On Tuesday, January 31, Gov. DeWine gave his “State of the State” address, which outlined his budget priorities for Fiscal Years 2024-2025.
This is the first executive state budget in a dozen years that demonstrates a greater commitment to higher education and increased financial help for students.
Here are some of the highlights:
-A 9.5% increase to overall Ohio Department of Higher Education (ODHE) funding in FY 2024 and an additional 9% increase in FY 2025
-3% increases to State Share of Instruction (SSI–the main funding stream from the state to public colleges and universities) in each fiscal year
-More than doubling current Ohio College Opportunity Grant (OCOG–the major need-based grant for students attending four-year colleges) awards to $6,000 per student
-Creating the Ohio College Access Grant (OCAG–a new need-based grant for students attending community colleges and university regional campuses), which would have approximately $41 million in available awards across both fiscal years
-A 6.7% increase to OhioLink in FY 2024 and an additional 5% in FY 2025
–Ohio Supercomputer Center would get a 9.5% bump in the first fiscal year with an additional 5% in the next fiscal year
-Creating the Governor’s Merit Scholarship, which would provide $5,000 renewable scholarships for four years to students who graduate in the top 5% of their high school classes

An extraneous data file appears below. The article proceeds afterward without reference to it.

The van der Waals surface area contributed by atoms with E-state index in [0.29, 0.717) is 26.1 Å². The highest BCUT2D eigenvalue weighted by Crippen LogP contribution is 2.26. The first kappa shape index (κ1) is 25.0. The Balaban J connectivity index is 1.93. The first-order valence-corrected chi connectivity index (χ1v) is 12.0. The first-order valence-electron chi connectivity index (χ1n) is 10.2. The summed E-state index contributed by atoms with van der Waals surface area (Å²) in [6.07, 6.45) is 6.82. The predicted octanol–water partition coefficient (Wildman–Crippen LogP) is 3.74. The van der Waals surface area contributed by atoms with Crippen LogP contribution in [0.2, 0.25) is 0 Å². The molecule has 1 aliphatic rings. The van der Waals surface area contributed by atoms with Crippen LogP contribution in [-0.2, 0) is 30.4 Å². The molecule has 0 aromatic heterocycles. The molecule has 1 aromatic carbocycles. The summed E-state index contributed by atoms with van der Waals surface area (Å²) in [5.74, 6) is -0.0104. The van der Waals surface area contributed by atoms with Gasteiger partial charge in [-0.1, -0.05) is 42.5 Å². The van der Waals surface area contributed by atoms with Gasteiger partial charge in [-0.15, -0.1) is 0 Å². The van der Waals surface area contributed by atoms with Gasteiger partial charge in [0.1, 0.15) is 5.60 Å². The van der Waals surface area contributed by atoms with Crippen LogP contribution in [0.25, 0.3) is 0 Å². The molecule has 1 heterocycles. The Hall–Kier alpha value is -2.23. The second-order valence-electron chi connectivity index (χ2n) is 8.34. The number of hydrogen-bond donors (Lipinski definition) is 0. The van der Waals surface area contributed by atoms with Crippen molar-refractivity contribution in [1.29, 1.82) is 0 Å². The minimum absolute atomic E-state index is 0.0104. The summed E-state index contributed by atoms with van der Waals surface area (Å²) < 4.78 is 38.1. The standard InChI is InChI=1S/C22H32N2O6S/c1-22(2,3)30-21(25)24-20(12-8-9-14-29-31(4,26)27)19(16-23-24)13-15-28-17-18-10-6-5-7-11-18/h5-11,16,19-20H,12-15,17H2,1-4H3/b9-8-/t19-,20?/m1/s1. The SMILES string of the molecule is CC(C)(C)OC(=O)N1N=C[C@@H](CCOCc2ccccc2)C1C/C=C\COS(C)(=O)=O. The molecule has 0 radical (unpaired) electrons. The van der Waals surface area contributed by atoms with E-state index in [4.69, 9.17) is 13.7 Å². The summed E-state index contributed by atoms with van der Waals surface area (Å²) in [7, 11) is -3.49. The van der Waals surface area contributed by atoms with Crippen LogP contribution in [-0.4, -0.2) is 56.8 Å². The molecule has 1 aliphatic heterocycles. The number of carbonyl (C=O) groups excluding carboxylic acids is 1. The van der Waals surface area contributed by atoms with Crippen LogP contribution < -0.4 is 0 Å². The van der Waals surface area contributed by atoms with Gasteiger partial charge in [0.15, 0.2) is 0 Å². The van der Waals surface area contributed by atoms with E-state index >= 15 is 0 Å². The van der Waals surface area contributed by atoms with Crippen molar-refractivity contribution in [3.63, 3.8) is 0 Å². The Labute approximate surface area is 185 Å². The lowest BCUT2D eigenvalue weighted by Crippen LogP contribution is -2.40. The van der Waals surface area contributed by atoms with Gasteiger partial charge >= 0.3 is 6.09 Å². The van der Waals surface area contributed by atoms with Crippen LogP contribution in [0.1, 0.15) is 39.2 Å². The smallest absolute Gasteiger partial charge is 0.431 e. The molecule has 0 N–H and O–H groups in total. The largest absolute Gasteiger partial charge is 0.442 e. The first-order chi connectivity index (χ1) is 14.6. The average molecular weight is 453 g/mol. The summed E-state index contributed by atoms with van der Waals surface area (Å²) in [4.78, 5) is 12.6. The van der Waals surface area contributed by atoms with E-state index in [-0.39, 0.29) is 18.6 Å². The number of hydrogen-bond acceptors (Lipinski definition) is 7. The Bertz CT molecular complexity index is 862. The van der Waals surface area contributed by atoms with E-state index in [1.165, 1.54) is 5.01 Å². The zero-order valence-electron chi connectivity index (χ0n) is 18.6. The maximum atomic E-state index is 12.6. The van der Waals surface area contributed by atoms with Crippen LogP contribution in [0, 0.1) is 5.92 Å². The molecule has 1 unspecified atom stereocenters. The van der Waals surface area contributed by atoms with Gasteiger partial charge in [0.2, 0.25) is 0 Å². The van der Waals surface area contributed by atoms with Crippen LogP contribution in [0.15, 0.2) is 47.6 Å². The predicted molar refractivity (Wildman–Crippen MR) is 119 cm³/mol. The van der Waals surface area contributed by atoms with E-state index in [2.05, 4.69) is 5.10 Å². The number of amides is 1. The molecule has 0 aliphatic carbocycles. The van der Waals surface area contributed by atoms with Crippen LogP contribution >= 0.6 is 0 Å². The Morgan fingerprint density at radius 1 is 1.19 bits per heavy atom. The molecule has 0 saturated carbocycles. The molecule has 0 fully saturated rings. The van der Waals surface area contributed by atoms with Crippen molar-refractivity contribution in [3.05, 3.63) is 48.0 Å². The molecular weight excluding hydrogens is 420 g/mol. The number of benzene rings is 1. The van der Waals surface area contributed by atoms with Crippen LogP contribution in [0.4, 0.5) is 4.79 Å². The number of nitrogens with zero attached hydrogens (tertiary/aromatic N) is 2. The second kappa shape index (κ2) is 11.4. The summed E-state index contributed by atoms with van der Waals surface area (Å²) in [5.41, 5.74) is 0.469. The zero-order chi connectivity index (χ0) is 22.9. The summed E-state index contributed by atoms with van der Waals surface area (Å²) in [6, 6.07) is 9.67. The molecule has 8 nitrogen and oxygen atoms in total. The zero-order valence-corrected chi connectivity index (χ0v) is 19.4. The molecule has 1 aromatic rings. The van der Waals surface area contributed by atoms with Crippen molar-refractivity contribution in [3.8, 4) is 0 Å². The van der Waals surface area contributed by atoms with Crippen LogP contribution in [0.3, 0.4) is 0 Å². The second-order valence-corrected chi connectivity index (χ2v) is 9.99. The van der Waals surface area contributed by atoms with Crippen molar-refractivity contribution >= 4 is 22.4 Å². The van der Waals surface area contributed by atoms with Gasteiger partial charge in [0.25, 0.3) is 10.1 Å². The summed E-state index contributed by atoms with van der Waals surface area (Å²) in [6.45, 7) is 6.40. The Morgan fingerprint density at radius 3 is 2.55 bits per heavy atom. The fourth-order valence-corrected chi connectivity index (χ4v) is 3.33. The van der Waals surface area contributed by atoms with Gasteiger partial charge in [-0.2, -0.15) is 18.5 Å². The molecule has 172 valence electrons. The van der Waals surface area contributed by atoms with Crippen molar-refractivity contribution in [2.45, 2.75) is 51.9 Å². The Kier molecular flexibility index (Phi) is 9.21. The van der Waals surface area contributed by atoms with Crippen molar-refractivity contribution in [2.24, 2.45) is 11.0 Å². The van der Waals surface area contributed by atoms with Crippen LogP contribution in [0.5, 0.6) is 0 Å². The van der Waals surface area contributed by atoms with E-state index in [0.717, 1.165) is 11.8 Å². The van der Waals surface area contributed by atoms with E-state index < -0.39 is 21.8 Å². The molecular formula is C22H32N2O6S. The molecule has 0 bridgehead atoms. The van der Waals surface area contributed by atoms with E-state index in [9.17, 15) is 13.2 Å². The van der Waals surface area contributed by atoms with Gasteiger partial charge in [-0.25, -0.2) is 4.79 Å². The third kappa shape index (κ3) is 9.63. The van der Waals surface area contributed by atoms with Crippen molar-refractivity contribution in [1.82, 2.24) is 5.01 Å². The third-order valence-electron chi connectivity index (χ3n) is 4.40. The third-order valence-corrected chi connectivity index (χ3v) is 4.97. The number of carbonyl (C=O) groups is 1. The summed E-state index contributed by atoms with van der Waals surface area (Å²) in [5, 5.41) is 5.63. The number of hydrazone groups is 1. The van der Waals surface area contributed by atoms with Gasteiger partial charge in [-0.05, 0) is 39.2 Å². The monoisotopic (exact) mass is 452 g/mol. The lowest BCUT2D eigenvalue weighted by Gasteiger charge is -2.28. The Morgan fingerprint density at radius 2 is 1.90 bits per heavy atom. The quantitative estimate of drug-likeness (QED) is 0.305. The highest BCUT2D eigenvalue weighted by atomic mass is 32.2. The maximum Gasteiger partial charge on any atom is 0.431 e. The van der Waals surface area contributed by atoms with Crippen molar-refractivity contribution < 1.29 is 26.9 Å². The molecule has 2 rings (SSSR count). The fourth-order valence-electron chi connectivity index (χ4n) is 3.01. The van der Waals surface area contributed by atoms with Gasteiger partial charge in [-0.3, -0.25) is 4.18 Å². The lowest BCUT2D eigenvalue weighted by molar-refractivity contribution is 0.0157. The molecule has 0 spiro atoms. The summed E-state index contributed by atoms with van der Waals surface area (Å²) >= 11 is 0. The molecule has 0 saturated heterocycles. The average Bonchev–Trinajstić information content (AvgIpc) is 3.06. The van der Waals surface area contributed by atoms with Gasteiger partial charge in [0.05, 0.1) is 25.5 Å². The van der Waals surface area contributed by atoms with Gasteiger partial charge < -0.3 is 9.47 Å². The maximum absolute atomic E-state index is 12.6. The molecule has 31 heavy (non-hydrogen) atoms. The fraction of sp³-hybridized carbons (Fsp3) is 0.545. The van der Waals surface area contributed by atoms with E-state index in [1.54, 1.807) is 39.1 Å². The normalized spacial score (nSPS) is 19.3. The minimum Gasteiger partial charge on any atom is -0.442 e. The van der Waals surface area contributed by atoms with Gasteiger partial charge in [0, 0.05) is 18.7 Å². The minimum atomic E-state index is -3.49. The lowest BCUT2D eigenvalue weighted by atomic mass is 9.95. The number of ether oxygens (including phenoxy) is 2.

You can find more complete details about the higher education components of the governor’s proposed budget here, starting on page 333.
The governor’s proposal is just the beginning of the state budget process. We can expect testimony from department and agency directors starting as early as next week in the Ohio House of Representatives. Closer to mid-February, we should see the formal introduction of the budget bill in the House, which also will contain policy language, such as, potentially, restraints on tuition and fee increases.
We will keep our members informed as the process unfolds. OCAAUP will testify at the appropriate committee hearings. While this is generally a positive proposed budget for higher education, SSI increases still fail to keep pace with inflation, and we need to ensure that our institutions have the resources necessary to attract and retain quality faculty to give students the best education possible.